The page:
"This is a war with a purpose. This is a war with an end," Gillard said
in a speech to the Australian Strategic Policy Institute in Canberra.

"We have a strategy, a mission and a timeframe for achieving it."

The deaths of Osama bin Laden and many of al Qaeda's senior officials, along with general improvements in security were cited as reasons for the accelerated withdrawal.

Gillard has said that she will take the proposed timetable to a NATO summit on Chicago on May 20 where she is also expected to sign a partnership agreement with Afghan President Hamid Karzai.

Citing mid-2013 as a milestone period for the international presence in Afghanistan, Gillard also said that she expected the Afghan President Hamid Karzai to make an announcement on transition in Uruzgan and other provinces in the coming months.

Al Jazeera's Bernard Smith, reporting live from Kabul, says Gillard is "just pre-empting Hamid Karzai" in his statement about which regions of the nation will be handed over to Afghan security forces.

The prime minister said she expected the handover of the central province to Afghan forces to take 12 to 18 months, at which point, the Australian presence in Afghanistan "wll look very different to that which we have today".

"We will have completed our training and mentoring mission. ... And the majority of our troops will have returned home", Gillard said.

Our correspondent said that though "it's theoretically possible that those Australian troops could have been deployed elsewhere to help the NATO efforts", the 1,500-strong Australian forces will largely see their job as complete once control of Uruzgan has been handed over to Afghan forces.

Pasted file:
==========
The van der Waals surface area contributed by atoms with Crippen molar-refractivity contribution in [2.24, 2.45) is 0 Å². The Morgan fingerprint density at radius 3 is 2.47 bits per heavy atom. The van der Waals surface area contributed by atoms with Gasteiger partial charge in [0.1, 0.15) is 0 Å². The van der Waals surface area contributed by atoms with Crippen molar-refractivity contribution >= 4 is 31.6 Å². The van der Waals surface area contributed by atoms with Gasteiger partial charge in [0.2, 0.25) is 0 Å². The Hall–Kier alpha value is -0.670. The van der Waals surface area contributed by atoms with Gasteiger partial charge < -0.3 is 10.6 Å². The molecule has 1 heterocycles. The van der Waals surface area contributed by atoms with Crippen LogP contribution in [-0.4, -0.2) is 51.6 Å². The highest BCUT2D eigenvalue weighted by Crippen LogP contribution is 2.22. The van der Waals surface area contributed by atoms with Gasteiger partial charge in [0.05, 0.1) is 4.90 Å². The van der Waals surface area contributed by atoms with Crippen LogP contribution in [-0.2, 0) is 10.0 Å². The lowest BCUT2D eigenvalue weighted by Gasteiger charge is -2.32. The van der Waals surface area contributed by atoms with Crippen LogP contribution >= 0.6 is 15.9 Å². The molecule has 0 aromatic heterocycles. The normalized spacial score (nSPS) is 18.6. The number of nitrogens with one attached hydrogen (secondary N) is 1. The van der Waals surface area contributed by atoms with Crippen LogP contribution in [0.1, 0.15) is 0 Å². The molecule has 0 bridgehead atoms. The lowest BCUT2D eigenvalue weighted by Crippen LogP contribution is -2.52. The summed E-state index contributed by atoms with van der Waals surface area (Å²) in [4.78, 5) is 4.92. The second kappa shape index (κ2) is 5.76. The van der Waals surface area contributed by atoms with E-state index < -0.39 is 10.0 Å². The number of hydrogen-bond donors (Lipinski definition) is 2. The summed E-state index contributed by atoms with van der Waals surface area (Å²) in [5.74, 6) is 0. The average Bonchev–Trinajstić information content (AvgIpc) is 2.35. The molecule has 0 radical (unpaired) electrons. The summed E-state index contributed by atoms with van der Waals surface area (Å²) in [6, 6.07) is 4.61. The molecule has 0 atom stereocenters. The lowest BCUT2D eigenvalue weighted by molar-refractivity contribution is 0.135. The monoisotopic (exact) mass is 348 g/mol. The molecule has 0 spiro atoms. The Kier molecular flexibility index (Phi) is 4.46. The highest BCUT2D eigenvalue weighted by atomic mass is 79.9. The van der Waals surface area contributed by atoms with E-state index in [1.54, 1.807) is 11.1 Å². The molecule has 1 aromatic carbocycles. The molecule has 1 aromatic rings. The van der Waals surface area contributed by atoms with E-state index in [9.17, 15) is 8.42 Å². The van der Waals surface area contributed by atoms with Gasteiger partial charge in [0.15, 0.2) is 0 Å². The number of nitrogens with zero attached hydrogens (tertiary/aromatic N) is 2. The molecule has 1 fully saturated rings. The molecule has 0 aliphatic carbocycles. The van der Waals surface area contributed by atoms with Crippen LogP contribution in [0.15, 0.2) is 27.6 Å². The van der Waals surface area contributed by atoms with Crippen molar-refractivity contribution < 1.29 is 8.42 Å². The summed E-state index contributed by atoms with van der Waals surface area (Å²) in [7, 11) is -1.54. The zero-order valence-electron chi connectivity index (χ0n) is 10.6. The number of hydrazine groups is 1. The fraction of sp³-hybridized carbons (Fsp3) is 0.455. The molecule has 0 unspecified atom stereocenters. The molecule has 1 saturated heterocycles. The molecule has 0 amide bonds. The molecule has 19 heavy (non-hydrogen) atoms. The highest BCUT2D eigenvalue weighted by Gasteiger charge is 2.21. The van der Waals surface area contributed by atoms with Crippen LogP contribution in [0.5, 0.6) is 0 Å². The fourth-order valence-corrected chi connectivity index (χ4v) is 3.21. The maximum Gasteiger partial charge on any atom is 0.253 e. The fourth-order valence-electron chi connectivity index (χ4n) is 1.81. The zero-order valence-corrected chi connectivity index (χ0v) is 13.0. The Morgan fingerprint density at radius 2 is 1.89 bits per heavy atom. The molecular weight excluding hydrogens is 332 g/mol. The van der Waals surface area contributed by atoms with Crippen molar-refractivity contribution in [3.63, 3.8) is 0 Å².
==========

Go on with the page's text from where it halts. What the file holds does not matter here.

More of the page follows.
Australia would consider keeping some special forces soldiers in Afghanistan beyond 2014 and help fund the ongoing costs of Afghan security forces, Gillard said.

"Australia has an enduring national interest in ensuring that Afghanistan does not again become a safe haven for terrorists,'' Gillard said.

Opinion polls in Australia have shown falling levels of support for the country's presence in Afghanistan where 32 Australian soldiers have died since a US-led invasion to overthrow the Taliban in 2001.

Some within the political opposition suggested the early withdrawal was an attempt by Gillard to boost support for her unpopular Labor Party.

"It would be a shameful thing if, after nearly 12 years of deployment in Afghanistan and the loss of more than 30 Australian lives, this mission was foreshortened for reasons of domestic political convenience for the Labor Party rather than on the basis of the advice of the military commanders in the field,'' opposition Senator George Brandis told Sky News ahead of Tuesday's announcement.

But opposition leader Tony Abbott signaled support for the early withdrawal, telling reporters in Melbourne he had no reason to believe "it shouldn't be possible to finish the job sooner rather than later".
Referencing the deaths of Australian soldiers, Abbott said, "We want to make sure that sacrifice has been worthwhile and that will happen if our troops come home soon with their mission accomplished".